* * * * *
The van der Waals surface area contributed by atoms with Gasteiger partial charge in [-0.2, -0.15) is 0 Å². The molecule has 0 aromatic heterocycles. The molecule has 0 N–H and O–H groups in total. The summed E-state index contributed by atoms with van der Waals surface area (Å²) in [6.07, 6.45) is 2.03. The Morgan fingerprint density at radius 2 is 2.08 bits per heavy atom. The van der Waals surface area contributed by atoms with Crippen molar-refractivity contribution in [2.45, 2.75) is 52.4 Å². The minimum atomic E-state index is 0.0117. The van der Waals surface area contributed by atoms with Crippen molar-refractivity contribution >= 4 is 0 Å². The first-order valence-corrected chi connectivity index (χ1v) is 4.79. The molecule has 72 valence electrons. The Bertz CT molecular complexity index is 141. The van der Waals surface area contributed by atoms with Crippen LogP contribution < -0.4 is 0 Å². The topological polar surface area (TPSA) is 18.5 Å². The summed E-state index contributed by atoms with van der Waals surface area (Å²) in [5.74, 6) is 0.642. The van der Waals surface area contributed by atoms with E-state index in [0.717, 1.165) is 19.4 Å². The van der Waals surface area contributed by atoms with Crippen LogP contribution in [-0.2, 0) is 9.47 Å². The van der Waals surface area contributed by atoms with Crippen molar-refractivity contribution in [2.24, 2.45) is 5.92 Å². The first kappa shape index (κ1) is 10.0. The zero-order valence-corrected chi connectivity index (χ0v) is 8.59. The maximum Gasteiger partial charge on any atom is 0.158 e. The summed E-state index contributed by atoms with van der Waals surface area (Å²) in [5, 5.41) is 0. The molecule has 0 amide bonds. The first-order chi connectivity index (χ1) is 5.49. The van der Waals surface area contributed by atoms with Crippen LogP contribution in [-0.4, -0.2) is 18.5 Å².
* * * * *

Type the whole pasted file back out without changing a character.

The van der Waals surface area contributed by atoms with Gasteiger partial charge in [-0.2, -0.15) is 0 Å². The molecule has 0 aromatic heterocycles. The molecule has 0 N–H and O–H groups in total. The summed E-state index contributed by atoms with van der Waals surface area (Å²) in [6.07, 6.45) is 2.03. The Morgan fingerprint density at radius 2 is 2.08 bits per heavy atom. The van der Waals surface area contributed by atoms with Crippen molar-refractivity contribution in [2.45, 2.75) is 52.4 Å². The minimum atomic E-state index is 0.0117. The van der Waals surface area contributed by atoms with Crippen molar-refractivity contribution >= 4 is 0 Å². The first-order valence-corrected chi connectivity index (χ1v) is 4.79. The molecule has 72 valence electrons. The Bertz CT molecular complexity index is 141. The van der Waals surface area contributed by atoms with Crippen LogP contribution < -0.4 is 0 Å². The topological polar surface area (TPSA) is 18.5 Å². The summed E-state index contributed by atoms with van der Waals surface area (Å²) in [5.74, 6) is 0.642. The van der Waals surface area contributed by atoms with E-state index in [0.717, 1.165) is 19.4 Å². The van der Waals surface area contributed by atoms with Crippen LogP contribution in [-0.2, 0) is 9.47 Å². The van der Waals surface area contributed by atoms with Crippen molar-refractivity contribution in [2.24, 2.45) is 5.92 Å². The first kappa shape index (κ1) is 10.0. The zero-order valence-corrected chi connectivity index (χ0v) is 8.59. The maximum Gasteiger partial charge on any atom is 0.158 e. The summed E-state index contributed by atoms with van der Waals surface area (Å²) in [5, 5.41) is 0. The molecule has 0 amide bonds. The first-order chi connectivity index (χ1) is 5.49. The van der Waals surface area contributed by atoms with Crippen LogP contribution in [-0.4, -0.2) is 18.5 Å².